Entrepreneur of 2017: Taking interior design online
Lee Mayer's Havenly pairs interior decorators with consumers
Lee Mayer had a space and nothing to put in it.
Rather than rummaging through retailers, scrupulously studying HGTV, camping out on Pinterest or hiring a high-price decorator, she believed there could be a solution that transformed home design through technology.
So in late March 2014, the Harvard MBA ditched her profitable corporate consulting career and, alongside her little sister, Emily Motayed, set out on a mission. Though neither had interior design nor tech backgrounds, the sisters were theoretical customers of their own business, Havenly.
“Overwhelmingly, we did this out of personal need,” Mayer says. “There was definitely an opening in the market.”
The idea was to build an online home design service, pairing interior decorators with consumers who want to spruce up their homes or offices – from a few accents to a complete overhaul.
Self-taught, Mayer built the original prototype.
“I quickly realized that was not my strong suit,” she recalls. “So we brought on our first paid employee, who was a developer.”
The consumer business centers on a smart algorithm that understands, through a survey, what a customer wants. It then plays matchmaker, putting a designer on the job. Clients can purchase their furniture and flourishes through the site’s shopping cart and the service tops out at $199 per room.
“Havenly has a fairly simple revenue model,” COO Jessie Dixon says. “We make money from design services and from ecommerce sales. We don’t take on inventory – we drop-ship everything we source for clients directly from the vendor. This provides a lot of flexibility as we scale rapidly.”
Havenly’s core value is to “deliver on the delight factor,” nimbly iterating to cater to consumer desires. Core demographics are women and couples moving a step beyond a rental apartment, and customers spend an average of $3,000 to $5,000.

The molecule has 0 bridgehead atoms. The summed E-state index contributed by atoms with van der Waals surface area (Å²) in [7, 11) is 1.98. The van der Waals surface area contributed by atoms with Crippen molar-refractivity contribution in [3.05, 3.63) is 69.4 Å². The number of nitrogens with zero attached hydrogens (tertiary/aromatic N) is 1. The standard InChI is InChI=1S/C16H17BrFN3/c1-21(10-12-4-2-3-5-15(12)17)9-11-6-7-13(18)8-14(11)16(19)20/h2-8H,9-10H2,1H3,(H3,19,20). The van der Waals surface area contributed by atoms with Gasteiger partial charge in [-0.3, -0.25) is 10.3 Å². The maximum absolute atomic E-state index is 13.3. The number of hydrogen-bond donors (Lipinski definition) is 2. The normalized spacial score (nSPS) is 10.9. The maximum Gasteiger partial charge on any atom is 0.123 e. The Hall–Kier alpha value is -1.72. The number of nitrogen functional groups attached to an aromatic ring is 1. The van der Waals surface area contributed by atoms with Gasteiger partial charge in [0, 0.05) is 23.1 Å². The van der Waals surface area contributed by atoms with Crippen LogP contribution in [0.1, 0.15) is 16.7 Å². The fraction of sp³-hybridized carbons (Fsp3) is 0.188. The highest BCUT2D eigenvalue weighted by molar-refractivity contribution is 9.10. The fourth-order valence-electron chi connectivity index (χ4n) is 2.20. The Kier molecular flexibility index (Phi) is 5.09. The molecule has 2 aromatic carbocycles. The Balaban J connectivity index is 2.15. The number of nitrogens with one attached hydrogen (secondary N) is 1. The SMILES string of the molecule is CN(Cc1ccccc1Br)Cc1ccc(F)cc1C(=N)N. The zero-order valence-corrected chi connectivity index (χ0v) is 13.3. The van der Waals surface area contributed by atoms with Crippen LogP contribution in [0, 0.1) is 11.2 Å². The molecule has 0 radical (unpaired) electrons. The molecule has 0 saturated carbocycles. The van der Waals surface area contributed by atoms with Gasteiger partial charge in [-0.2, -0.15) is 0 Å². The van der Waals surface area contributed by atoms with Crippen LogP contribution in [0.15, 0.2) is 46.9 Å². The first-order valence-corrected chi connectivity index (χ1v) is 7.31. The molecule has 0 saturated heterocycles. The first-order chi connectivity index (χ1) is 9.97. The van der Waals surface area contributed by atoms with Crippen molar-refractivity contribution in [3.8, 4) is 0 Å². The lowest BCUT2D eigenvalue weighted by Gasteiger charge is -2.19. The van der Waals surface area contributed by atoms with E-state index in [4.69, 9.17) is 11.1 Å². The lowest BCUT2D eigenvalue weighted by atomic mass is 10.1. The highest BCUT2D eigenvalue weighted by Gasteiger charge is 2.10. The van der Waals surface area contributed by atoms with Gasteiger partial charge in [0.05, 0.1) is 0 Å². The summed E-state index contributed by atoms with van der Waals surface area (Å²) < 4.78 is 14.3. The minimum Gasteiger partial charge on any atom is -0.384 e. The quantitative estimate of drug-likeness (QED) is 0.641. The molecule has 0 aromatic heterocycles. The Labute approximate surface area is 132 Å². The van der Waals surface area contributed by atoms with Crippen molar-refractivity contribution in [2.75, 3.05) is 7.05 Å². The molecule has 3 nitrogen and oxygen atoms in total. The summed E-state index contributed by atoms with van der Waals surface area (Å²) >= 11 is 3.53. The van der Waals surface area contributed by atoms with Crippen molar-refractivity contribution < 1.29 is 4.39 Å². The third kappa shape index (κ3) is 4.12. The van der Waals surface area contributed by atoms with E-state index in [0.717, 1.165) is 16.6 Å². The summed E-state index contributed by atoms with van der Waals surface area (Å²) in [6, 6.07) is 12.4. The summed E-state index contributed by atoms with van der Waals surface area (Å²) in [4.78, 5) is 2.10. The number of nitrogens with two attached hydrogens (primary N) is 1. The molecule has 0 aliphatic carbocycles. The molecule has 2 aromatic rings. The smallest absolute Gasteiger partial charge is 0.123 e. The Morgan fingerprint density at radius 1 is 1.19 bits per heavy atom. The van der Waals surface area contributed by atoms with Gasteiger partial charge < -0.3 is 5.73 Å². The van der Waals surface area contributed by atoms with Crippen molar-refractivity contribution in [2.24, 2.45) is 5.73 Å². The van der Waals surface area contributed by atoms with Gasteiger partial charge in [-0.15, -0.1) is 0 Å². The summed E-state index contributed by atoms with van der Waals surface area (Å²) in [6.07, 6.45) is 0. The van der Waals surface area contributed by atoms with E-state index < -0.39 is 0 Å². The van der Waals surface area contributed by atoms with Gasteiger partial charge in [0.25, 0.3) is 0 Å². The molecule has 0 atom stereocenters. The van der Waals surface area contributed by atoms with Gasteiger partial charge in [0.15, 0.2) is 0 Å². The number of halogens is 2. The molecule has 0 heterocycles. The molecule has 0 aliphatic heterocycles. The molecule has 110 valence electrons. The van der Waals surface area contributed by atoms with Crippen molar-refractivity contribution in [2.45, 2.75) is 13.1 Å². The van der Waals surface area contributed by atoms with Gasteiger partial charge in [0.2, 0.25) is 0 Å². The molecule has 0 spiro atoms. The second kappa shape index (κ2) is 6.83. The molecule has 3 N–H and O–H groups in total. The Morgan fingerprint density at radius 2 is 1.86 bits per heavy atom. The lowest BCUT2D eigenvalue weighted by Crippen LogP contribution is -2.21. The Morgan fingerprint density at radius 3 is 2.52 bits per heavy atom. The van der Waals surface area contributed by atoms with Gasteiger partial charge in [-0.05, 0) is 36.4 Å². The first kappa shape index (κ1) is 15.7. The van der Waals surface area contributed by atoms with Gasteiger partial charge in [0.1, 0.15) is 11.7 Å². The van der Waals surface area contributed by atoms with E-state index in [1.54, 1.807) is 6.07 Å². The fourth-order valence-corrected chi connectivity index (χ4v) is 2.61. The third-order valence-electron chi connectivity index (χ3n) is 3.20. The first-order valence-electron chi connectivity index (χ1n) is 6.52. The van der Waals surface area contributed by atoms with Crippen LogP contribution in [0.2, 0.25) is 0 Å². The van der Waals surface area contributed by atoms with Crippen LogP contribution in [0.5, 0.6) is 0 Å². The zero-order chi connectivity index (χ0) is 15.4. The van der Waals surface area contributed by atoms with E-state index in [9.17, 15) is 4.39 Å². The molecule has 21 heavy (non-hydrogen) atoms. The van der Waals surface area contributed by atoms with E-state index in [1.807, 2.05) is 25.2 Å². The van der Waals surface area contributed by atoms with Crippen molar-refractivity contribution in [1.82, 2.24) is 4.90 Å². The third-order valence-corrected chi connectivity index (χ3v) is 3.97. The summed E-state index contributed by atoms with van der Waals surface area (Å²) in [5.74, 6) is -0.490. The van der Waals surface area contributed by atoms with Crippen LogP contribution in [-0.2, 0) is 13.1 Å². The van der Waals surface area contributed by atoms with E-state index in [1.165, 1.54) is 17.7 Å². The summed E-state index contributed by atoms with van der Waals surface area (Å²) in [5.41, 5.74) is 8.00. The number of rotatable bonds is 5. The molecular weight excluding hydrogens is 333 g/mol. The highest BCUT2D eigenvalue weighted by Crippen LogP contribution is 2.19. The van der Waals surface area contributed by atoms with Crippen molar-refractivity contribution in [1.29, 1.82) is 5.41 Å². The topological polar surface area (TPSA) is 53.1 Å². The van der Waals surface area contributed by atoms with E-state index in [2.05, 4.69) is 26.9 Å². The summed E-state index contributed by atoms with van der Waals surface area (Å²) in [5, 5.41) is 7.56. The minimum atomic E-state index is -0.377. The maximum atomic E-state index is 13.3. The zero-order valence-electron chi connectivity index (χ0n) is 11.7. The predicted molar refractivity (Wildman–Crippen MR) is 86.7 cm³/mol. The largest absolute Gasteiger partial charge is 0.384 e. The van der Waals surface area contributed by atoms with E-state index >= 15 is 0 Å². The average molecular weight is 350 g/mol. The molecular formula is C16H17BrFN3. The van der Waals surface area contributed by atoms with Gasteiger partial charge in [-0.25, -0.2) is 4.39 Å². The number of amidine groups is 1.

“I always say thank goodness we didn’t know what we didn’t know,” Mayer says. “I’ve heard it’s a little bit like childbirth,” admitting she was naïve in the beginning.
Mayer recalls her first furniture convention in 2014 and being laughed at by institutional players in the industry.
“I came from a big company background and I’m used to being treated with some modicum of respect. I thought, ‘Why did I strike out on my own?’”
“They’ve been growing quickly in a market that is really starting to explode,” says Jason Mendelson, co-founder and managing director at Foundry Group.
Havenly is among a growing niche of online design services competing for clients and capital; in 2014, the sub-sector raised $529.5 million, according to Pitchbook.
Most of Havenly’s initial growth was organic, propelled by the company’s referral program and word-of-mouth.
In the three years since launch, Havenly has added a number of features, from signups to surveys, a “design quickie” capability and a new registry functionality this spring.
Mayer says her company’s edge is over-delivering on product and service. The team has gone from two to 40 people, roughly 70 percent of whom are female.
Mayer and Motayed come from an Indian family, which, according to Mayer, means growing up to become either a doctor or an engineer. Thankfully, their father blazed the trail as an entrepreneur himself.
She admits the celebrity status assigned to entrepreneurs comes with its fair share of strain.
“I think there’s a dark side to entrepreneurship,” Mayer says, noting she “lost a marriage” in the business-building process, and stressing the full-time commitment to the company. “You devote your time to the business – not your kids, not your family, not your friends, not to lead the glamour of the startup life. It’s a lot of work, and that message doesn’t carry out as much as it should.”